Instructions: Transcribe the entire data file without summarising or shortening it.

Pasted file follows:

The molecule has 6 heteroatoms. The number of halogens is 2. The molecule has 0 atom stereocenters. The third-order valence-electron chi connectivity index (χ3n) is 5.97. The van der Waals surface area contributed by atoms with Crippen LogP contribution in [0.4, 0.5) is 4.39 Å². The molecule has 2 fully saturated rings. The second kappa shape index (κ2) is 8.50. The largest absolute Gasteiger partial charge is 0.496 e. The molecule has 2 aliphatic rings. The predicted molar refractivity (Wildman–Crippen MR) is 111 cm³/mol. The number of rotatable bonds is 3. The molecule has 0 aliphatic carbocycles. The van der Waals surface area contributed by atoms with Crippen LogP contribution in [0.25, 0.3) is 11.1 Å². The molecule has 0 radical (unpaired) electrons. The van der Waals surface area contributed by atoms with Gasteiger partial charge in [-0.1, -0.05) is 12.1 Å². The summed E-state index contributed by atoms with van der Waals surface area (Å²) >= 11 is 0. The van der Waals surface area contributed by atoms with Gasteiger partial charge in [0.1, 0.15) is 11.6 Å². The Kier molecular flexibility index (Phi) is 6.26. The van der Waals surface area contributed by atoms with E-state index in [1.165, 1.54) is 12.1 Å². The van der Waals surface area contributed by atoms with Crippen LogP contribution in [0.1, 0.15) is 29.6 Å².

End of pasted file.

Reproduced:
The molecule has 6 heteroatoms. The number of halogens is 2. The molecule has 0 atom stereocenters. The third-order valence-electron chi connectivity index (χ3n) is 5.97. The van der Waals surface area contributed by atoms with Crippen LogP contribution in [0.4, 0.5) is 4.39 Å². The molecule has 2 fully saturated rings. The second kappa shape index (κ2) is 8.50. The largest absolute Gasteiger partial charge is 0.496 e. The molecule has 2 aliphatic rings. The predicted molar refractivity (Wildman–Crippen MR) is 111 cm³/mol. The number of rotatable bonds is 3. The molecule has 0 aliphatic carbocycles. The van der Waals surface area contributed by atoms with Crippen LogP contribution in [0.25, 0.3) is 11.1 Å². The molecule has 0 radical (unpaired) electrons. The van der Waals surface area contributed by atoms with Gasteiger partial charge in [-0.1, -0.05) is 12.1 Å². The summed E-state index contributed by atoms with van der Waals surface area (Å²) >= 11 is 0. The van der Waals surface area contributed by atoms with Gasteiger partial charge in [0.1, 0.15) is 11.6 Å². The Kier molecular flexibility index (Phi) is 6.26. The van der Waals surface area contributed by atoms with E-state index in [1.165, 1.54) is 12.1 Å². The van der Waals surface area contributed by atoms with Crippen LogP contribution in [0.1, 0.15) is 29.6 Å².